Kansas WW1

Commemorating the First World War Centennial in Kansas

Native Americans in the Great War – Pvt. Joseph Oklahombi

36th Division shoulder patch WW1 era

Joseph Oklahombi (1985-1960) was a member of the Choctaw Nation and an Oklahoma National Guardsman who served in Company D, 1st Battalion, 141st Infantry, 36th Infantry Division. He is recognized as one of the Choctaw Code Talkers but that story has been covered before. The 1st /141st later became the “Lost Battalion” of WW2, also another story.

On October 8th, 1918, during the Battle of Blanc Mont Ridge, which was in the Champagne Sector and was a French-led diversion to the main American attack at Meuse-Argonne, Private Oklahombi led 23 other soldiers who captured an important strong point near Saint-Étienne-à-Arnes and held off counter attacks, killing about 79 Germans and capturing 171 in the action.  Oklahombi received a Divisional Citation (which was retroactively changed to the Silver Star after 1925), and the French Croix de Guerre with Palm, the highest level of that award.  At this time the members of the Choctaw nation were not  U.S. citizens.

36th Division parade helmet WW1 era

Here are two excellent biographies of Joseph Oklahombi, one from the Doughboy Center and the other from our sister state historical society.

On the same day, about 40 km to the east at Chatel-Chéhéry in the Argonne Forest, then-Cpl. Alvin C. York, a draftee from Tennessee serving with the 82nd Division, led seven other men in an attack that killed 28 Germans and captured 132. York became America’s greatest hero of the war for this action, receiving the Congressional Medal of Honor, the Distinguished Service Cross and many foreign decorations.

It is certainly fair to ask why was York’s accomplishment considered so much greater than Oklahombi’s? Here’s an update that’s more recent than either of the biographies linked above:

“Many of you know the story of the Choctaw Code Talkers of WWI and WWII and also the story of Code Talker Joseph Oklahombi, who single-handedly captured 171 Germans after moving 200 yards over open ground against artillery and machine gun fire, rushing a machine gun nest and capturing one of the guns. He not only turned the gun on the enemy for four days, keeping them under fire, he was without food and water those four days, killing numerous enemy soldiers until the rest surrendered. Although …[retroactively] awarded … the Silver Star and Marshal Pétain, former Commander-in-Chief of the French Armies of the East, awarded him the Croix de Guerre, the Congressional Medal of Honor was never presented. It is a long-overdue recognition and I am working to see the Medal of Honor presented to Oklahombi.”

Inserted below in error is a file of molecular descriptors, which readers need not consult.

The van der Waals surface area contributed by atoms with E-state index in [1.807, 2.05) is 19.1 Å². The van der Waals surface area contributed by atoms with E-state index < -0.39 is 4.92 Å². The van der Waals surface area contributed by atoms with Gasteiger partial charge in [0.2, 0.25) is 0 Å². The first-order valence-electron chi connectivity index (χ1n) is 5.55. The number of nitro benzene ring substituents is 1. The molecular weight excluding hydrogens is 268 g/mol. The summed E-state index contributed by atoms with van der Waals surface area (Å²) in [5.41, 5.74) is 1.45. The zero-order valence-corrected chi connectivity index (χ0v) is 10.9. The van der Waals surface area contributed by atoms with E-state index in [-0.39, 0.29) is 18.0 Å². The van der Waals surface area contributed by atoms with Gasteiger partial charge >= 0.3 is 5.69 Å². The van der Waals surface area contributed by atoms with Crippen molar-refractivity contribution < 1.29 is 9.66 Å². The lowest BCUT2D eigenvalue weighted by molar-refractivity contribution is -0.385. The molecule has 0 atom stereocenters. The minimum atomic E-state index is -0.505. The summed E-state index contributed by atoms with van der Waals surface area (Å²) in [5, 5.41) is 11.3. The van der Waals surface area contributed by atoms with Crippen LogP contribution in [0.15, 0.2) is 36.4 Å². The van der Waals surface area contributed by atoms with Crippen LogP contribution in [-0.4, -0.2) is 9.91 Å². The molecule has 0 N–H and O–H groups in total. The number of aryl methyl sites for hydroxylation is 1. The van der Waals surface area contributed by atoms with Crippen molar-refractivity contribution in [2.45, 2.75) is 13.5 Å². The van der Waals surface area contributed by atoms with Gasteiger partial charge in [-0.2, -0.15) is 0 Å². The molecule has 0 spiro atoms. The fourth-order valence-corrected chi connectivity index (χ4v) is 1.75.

–Chief Gary Batton of the Choctaw Nation of Oklahoma, March 28th, 2016

James (“Jim”) Patton BS BA MPA is a retired state official living in Shawnee, Kansas and a frequent contributor to several WW1 e-publications, including "Roads to the Great War," "St. Mihiel Tripwire," "Over the Top" and "Medicine in the First World War." He has spent many hours walking the WW1 battlefields, and is also an authority on British regiments and a collector of their badges. An Army Engineer during the Vietnam War, he does work for the US World War 1 Centennial Commission and has memberships in the WW1 Historical Association, the Western Front Association, the Indian Military Historical Society and the Salonika Campaign Society.

2 Comments

  1. Travis L. Steward (USA/RET)

    July 23, 2017 at 9:30 pm

    I am 100 percent behind seeing this soldier receiving what he rightly deserved. I myself am a decorated retired soldier but never had to do what he did and I find it a shame that he was not awarded the Medal of Honor ( I personally feel it had to do with the racism at the highest levels of command in 1918. I hope when Congress sees what he did they will realize he did more then Sgt Alvin York who awarded this medal along with several others.I am not saying Sgt York wasn’t deserving he was but Pvt Oklahombi was even more so.

  2. Thank you…The Choctaw Code Talkers never received the honor they deserved while alive. They did so much durning The Great War. Served and fought for a country, U.S. of A., when not recongized as being a citizen. I’ve always been taught that OUR NATION the Choctaw Nation is a government within a government. Very true… Thank goodness we were because we Choctaws sure took a firm stand in Europe in the War to End All Wars.

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